“Our research shows that major brands are going to have to adjust their advertising, promotions, and sales strategies this holiday season to meet consumer demand and expectations,” says Avi Savar, who is president of Suzy. “The holidays are a critical time for brands every year, but this year is especially high-stakes for retailers due to market fluctuations associated with the COVID-19 pandemic.”

Suzy found that only 32% of surveyed respondents plan to shop on Black Friday this year as opposed to 63% who shopped last year, and 53% of respondents are either spending less than last year or aren’t certain yet.

Question No. 7: How much would it cost now to serve the first Thanksgiving menu?

Although Lincoln may have marked the start of a regular annual Turkey Day, he wasn’t the first president to proclaim a national day of thanks on the last Thursday of the month. Previous presidents had done so with less regularity, including George Washington. The date of the first-ever Thanksgiving, the one between the pilgrims and Native Americans, isn’t known precisely and might have been closer to Halloween. 

What is known is that they didn’t eat pumpkin pie or mashed potatoes or turkey. The Wampanoag Indians of what is now commonly known as New England brought venison to the feast. If you’re looking for a price comparison, Butterball turkeys seem to be going for around 89 cents to $1.50 a pound right now, while this website is selling the cheapest cuts of venison for around $12 per pound. 

Turkey might be more expensive than chicken, but it seems like a discount compared to venison. Though we can’t speak to the total cost of hunting your own.

Question No. 8: Are cranberries a delicacy, and how much do they cost?

According to a 2019 survey carried out by Instacart, 29% of Americans will eat canned cranberry sauce on Thanksgiving, despite claiming to dislike it. Maybe they should speak up.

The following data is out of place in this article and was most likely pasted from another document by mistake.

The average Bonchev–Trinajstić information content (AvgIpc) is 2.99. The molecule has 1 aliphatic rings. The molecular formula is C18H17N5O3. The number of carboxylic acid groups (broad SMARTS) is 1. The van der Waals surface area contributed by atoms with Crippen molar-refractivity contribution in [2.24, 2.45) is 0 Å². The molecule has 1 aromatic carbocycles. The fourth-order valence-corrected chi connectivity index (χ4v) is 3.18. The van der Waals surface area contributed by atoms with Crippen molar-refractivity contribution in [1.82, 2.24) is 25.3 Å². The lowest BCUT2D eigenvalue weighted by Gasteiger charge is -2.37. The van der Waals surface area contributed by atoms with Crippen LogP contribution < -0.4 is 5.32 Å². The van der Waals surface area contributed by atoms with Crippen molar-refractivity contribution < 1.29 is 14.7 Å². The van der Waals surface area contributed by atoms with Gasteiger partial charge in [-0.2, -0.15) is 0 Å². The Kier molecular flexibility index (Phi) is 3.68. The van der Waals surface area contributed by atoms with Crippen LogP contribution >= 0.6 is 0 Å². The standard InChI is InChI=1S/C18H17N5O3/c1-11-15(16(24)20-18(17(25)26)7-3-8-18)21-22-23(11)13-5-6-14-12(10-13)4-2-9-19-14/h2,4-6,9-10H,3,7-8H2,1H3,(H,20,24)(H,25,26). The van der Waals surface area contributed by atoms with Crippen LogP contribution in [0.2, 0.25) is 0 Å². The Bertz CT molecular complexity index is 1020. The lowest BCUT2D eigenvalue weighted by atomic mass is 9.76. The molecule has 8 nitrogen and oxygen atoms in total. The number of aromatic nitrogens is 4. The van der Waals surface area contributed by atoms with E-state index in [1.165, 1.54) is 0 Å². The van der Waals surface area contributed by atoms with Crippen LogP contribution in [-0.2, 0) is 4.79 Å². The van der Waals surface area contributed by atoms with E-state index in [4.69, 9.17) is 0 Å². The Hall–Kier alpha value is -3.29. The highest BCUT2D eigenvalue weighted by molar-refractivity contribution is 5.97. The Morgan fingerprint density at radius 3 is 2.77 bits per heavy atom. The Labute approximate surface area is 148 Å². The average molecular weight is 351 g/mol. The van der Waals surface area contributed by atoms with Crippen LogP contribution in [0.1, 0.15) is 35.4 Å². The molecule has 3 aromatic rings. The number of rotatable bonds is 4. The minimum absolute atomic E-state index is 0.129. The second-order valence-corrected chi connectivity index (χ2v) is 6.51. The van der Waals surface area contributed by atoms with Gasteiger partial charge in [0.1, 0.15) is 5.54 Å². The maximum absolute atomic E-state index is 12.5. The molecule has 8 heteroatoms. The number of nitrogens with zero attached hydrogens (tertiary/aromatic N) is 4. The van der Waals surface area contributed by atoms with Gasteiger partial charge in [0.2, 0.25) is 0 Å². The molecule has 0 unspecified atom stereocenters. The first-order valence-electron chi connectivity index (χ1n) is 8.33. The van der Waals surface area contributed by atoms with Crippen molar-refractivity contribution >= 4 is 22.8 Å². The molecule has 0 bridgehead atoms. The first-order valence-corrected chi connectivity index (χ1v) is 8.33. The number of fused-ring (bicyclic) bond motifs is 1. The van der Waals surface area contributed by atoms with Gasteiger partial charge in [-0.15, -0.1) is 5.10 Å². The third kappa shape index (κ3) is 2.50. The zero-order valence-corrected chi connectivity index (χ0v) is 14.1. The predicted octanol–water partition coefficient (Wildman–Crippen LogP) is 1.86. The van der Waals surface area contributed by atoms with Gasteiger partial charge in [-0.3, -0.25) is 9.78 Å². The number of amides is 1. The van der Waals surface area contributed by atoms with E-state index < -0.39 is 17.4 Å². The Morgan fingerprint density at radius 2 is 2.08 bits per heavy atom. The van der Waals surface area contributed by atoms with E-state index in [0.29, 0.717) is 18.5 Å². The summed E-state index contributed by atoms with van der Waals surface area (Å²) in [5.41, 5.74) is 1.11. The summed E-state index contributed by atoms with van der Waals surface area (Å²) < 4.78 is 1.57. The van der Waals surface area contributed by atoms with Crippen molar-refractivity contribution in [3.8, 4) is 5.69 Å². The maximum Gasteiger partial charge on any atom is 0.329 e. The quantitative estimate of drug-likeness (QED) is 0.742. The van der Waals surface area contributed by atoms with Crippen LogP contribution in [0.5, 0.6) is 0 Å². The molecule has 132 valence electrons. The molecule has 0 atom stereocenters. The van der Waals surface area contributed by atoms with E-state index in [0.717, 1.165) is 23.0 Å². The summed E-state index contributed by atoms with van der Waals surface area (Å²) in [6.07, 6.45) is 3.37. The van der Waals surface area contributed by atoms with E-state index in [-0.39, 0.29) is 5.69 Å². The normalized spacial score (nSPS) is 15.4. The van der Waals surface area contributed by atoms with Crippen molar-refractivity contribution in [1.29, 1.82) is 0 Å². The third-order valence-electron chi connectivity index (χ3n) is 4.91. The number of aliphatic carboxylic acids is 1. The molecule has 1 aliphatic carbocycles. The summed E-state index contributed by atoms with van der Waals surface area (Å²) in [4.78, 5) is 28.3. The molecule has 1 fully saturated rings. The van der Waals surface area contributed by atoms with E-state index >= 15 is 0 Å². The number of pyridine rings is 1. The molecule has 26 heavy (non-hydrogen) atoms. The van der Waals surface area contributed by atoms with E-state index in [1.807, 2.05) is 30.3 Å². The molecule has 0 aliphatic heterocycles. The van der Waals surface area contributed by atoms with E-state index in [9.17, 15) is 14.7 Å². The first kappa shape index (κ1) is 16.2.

However, last year saw a dip in production for Wisconsin cranberries, leading to a 4% increase in price from the previous year to $29.30 per barrel. And if you know anything about cranberry production -- and we don’t -- that may be significant to you.

Question No. 9: Are you ready for some football?

Sadly the Dallas Cowboys just don’t get a rest on Thanksgiving. They always play a Thanksgiving game, and it tends to be the most-watched football game of the NFL regular season.

Different teams are working with different COVID policies, but as of right now, the Cowboys are selling tickets to their Thanksgiving game in Texas. Prices range from $79 to more than $3,000 depending on the seat. We can’t speak to the pandemic precautions being instituted since we aren’t experts on the matter. What we can say with confidence: It will certainly be cheaper to watch the game at home.

Bonus question: Are you hungry for dinner yet?

Wow, those were some fun facts! Hope this round of Thanksgiving trivia helped you work up an appetite. Time to eat!

Article contributors
Avi Savar

Avi Savar has helped organizations drive change by leveraging digital as a transformative force to build and grow their brands. In 2014 Avi established Savar Ventures, an advisory and investment firm, and also joined venture capital firm Dreamit, where he currently serves as partner and board director. In 2018, he was named president of consumer intelligence platform Suzy™.

California Residents, view the California Disclosures and Privacy Policy for info on what we collect about you.